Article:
"Information for Informatics: Cardiac Biophysical Monitoring"

Dr. Michael R. Neuman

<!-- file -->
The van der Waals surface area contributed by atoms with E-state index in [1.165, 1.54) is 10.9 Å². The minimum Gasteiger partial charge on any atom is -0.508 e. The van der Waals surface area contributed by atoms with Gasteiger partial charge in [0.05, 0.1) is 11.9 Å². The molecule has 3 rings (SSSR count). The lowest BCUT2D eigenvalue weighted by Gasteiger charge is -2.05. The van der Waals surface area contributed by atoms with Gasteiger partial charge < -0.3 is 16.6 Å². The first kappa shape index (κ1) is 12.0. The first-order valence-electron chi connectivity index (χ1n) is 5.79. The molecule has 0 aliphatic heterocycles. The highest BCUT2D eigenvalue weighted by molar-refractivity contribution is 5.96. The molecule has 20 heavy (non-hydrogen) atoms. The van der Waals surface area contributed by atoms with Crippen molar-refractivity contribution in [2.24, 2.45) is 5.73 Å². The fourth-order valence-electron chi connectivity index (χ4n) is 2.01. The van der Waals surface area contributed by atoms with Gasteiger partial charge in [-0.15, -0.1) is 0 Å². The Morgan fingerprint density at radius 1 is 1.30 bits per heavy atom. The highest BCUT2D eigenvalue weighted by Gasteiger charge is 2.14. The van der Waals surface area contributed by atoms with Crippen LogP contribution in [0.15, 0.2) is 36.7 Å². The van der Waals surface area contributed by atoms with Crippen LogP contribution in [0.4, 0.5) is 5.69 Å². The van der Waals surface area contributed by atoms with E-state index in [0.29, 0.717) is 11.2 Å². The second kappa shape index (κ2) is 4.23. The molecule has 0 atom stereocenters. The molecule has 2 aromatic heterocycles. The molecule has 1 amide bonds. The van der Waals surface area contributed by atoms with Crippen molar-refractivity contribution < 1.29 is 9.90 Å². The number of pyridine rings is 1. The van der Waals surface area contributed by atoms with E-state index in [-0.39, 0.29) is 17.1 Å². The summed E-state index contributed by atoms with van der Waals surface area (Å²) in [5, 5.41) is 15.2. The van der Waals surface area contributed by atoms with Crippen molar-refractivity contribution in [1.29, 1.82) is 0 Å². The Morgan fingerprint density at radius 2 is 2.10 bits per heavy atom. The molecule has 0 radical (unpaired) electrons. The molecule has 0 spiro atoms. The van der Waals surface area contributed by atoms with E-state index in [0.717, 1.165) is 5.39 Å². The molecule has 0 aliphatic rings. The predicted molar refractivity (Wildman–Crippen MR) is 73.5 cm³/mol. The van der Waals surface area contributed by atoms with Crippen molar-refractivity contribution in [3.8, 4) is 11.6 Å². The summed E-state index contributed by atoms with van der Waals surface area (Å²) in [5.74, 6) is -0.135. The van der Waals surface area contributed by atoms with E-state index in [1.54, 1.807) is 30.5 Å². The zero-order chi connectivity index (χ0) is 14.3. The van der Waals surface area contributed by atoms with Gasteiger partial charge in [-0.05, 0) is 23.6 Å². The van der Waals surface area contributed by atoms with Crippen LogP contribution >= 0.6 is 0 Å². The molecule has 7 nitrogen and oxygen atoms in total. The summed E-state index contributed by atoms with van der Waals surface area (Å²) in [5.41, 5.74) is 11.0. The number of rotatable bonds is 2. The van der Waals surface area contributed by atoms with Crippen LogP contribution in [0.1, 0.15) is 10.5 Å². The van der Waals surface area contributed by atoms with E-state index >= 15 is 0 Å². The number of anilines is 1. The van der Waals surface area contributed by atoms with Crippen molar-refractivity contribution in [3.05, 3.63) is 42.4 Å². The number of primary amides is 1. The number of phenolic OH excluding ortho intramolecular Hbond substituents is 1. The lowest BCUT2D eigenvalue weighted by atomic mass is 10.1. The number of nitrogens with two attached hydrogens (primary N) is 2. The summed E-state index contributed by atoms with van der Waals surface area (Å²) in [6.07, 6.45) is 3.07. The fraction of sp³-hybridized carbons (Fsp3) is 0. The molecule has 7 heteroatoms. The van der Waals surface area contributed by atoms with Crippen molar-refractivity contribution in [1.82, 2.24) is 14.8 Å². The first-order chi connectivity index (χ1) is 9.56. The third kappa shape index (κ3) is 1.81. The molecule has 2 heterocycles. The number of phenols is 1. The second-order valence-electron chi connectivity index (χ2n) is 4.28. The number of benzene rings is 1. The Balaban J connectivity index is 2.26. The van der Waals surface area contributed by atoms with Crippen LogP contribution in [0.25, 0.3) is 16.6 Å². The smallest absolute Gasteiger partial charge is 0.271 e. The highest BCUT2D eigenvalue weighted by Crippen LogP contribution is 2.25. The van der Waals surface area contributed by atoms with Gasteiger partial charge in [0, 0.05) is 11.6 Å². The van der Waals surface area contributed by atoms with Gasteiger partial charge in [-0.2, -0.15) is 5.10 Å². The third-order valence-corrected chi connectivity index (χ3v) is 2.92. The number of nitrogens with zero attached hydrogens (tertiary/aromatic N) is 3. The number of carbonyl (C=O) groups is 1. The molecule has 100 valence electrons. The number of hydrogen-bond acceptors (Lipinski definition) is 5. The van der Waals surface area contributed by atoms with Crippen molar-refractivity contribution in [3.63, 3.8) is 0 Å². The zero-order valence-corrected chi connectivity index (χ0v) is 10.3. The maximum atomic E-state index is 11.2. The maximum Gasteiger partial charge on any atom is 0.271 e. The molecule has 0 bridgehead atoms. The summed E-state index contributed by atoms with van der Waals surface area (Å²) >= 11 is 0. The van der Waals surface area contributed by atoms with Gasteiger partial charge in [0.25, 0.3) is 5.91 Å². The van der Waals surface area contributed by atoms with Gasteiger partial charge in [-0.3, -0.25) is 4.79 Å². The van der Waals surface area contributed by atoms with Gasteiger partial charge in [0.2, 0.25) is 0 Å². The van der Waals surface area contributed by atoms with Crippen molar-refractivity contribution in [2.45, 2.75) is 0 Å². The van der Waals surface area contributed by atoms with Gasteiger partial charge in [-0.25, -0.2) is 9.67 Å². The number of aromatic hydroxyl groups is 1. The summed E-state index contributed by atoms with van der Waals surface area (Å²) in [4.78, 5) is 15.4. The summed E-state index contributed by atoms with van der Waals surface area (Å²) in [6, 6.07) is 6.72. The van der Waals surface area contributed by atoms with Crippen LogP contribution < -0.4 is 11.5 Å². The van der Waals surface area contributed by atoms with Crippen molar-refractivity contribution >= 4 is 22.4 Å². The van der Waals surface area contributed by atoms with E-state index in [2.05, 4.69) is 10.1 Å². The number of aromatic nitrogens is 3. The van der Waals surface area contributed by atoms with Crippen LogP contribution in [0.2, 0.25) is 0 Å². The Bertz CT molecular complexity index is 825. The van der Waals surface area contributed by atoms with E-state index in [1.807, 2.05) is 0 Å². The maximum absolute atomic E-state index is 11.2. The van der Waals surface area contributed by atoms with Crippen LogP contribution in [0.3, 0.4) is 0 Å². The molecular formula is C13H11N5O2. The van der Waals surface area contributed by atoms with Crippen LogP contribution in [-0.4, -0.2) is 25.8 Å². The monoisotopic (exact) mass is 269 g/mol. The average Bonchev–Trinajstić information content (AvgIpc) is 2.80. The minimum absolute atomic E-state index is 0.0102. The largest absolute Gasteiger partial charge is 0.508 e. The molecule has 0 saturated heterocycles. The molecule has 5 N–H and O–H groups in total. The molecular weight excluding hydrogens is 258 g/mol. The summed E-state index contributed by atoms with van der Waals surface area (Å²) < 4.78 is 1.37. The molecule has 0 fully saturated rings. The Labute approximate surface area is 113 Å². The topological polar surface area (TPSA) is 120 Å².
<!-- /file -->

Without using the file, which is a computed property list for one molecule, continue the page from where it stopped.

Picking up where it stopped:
Medical informatics includes many different types of data ranging from patient medical histories through complex images. In this tutorial lecture we will look at biophysical data taken as diagnostic measurements, therapeutic monitoring, and assessment of rehabilitation. A patient's electronic medical record is not complete without such data, yet much of the time only its interpretation is documented. An important factor in collecting and archiving this data is understanding how it is collected. We will review the types of biophysical data that are taken and recorded and look at the sensors and instrumentation used to collect this data as well as present some recent work being carried out in our laboratory. The four vital signs present important information for any clinical encounter, and two of these, heart rate and blood pressure, are important assessments of the cardiovascular system. Techniques to obtain this information as sampled data or on a continuous basis will be described. Cardiac monitoring devices for ambulatory and in-hospital monitoring are also important for identifying significant cardiac arrhythmias. The signals from this instrumentation can be also analyzed to, in some cases, assess clinical prognosis using techniques such as quantifying heart rate variability. The non-invasive and continuous measurement of blood pressure is one of the more difficult yet clinically significant biophysical measurements, and techniques to do this will be described. Finally, we will consider cardiac output, blood flow, and tissue perfusion as important measurements where improved techniques are still needed.